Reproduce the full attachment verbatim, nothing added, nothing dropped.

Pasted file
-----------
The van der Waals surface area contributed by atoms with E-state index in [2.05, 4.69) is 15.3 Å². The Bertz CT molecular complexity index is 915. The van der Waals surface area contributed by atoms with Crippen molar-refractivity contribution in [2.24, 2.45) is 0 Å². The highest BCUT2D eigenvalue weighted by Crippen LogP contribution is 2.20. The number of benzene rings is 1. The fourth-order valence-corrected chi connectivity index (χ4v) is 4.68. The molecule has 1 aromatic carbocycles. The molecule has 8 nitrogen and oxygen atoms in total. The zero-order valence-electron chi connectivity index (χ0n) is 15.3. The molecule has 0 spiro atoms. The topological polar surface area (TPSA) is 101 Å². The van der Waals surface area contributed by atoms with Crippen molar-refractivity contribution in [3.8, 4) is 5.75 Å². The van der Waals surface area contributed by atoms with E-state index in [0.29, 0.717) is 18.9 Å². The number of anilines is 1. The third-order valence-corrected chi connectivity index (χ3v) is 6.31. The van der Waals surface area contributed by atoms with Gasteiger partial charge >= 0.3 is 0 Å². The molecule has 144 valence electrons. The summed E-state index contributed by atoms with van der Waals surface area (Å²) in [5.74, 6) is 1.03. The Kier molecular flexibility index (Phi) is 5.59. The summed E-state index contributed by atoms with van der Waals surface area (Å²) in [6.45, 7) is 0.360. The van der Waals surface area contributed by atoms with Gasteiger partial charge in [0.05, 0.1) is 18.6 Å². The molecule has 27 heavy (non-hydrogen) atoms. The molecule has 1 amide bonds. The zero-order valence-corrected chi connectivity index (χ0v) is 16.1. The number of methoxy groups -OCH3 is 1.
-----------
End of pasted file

The van der Waals surface area contributed by atoms with E-state index in [2.05, 4.69) is 15.3 Å². The Bertz CT molecular complexity index is 915. The van der Waals surface area contributed by atoms with Crippen molar-refractivity contribution in [2.24, 2.45) is 0 Å². The highest BCUT2D eigenvalue weighted by Crippen LogP contribution is 2.20. The number of benzene rings is 1. The fourth-order valence-corrected chi connectivity index (χ4v) is 4.68. The molecule has 1 aromatic carbocycles. The molecule has 8 nitrogen and oxygen atoms in total. The zero-order valence-electron chi connectivity index (χ0n) is 15.3. The molecule has 0 spiro atoms. The topological polar surface area (TPSA) is 101 Å². The van der Waals surface area contributed by atoms with Crippen molar-refractivity contribution in [3.8, 4) is 5.75 Å². The van der Waals surface area contributed by atoms with E-state index in [0.29, 0.717) is 18.9 Å². The number of anilines is 1. The third-order valence-corrected chi connectivity index (χ3v) is 6.31. The van der Waals surface area contributed by atoms with Gasteiger partial charge >= 0.3 is 0 Å². The molecule has 144 valence electrons. The summed E-state index contributed by atoms with van der Waals surface area (Å²) in [5.74, 6) is 1.03. The Kier molecular flexibility index (Phi) is 5.59. The summed E-state index contributed by atoms with van der Waals surface area (Å²) in [6.45, 7) is 0.360. The van der Waals surface area contributed by atoms with Gasteiger partial charge in [0.05, 0.1) is 18.6 Å². The molecule has 27 heavy (non-hydrogen) atoms. The molecule has 1 amide bonds. The zero-order valence-corrected chi connectivity index (χ0v) is 16.1. The number of methoxy groups -OCH3 is 1.